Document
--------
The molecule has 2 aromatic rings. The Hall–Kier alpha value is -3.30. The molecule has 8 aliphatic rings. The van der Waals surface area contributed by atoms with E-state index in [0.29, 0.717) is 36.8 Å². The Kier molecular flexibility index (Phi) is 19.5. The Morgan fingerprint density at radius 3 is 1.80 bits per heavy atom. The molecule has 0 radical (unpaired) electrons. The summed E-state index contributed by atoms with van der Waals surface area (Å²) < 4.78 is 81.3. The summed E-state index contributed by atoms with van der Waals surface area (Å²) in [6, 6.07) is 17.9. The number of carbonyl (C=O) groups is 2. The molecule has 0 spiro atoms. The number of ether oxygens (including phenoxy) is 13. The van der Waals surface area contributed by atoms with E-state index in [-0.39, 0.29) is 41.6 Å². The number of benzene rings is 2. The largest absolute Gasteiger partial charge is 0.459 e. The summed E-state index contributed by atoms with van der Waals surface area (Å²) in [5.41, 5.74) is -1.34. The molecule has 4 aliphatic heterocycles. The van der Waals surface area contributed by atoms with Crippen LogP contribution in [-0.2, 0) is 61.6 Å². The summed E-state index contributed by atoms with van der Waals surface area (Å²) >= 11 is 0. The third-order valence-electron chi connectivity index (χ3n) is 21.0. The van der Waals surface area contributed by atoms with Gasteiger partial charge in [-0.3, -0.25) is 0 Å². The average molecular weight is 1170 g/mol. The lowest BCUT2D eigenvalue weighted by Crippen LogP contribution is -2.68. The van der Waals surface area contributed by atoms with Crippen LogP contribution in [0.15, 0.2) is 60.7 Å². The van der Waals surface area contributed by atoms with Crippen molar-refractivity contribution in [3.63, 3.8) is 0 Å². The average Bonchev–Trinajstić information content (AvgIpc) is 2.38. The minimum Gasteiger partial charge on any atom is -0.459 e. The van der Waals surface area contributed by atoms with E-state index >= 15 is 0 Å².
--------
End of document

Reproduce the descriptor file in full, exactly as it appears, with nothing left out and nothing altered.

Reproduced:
The molecule has 2 aromatic rings. The Hall–Kier alpha value is -3.30. The molecule has 8 aliphatic rings. The van der Waals surface area contributed by atoms with E-state index in [0.29, 0.717) is 36.8 Å². The Kier molecular flexibility index (Phi) is 19.5. The Morgan fingerprint density at radius 3 is 1.80 bits per heavy atom. The molecule has 0 radical (unpaired) electrons. The summed E-state index contributed by atoms with van der Waals surface area (Å²) < 4.78 is 81.3. The summed E-state index contributed by atoms with van der Waals surface area (Å²) in [6, 6.07) is 17.9. The number of carbonyl (C=O) groups is 2. The molecule has 0 spiro atoms. The number of ether oxygens (including phenoxy) is 13. The van der Waals surface area contributed by atoms with E-state index in [-0.39, 0.29) is 41.6 Å². The number of benzene rings is 2. The largest absolute Gasteiger partial charge is 0.459 e. The summed E-state index contributed by atoms with van der Waals surface area (Å²) in [5.41, 5.74) is -1.34. The molecule has 4 aliphatic heterocycles. The van der Waals surface area contributed by atoms with Crippen LogP contribution in [-0.2, 0) is 61.6 Å². The summed E-state index contributed by atoms with van der Waals surface area (Å²) >= 11 is 0. The third-order valence-electron chi connectivity index (χ3n) is 21.0. The van der Waals surface area contributed by atoms with Gasteiger partial charge in [-0.3, -0.25) is 0 Å². The average molecular weight is 1170 g/mol. The lowest BCUT2D eigenvalue weighted by Crippen LogP contribution is -2.68. The van der Waals surface area contributed by atoms with Crippen LogP contribution in [0.15, 0.2) is 60.7 Å². The van der Waals surface area contributed by atoms with Crippen molar-refractivity contribution in [3.63, 3.8) is 0 Å². The average Bonchev–Trinajstić information content (AvgIpc) is 2.38. The minimum Gasteiger partial charge on any atom is -0.459 e. The van der Waals surface area contributed by atoms with E-state index >= 15 is 0 Å².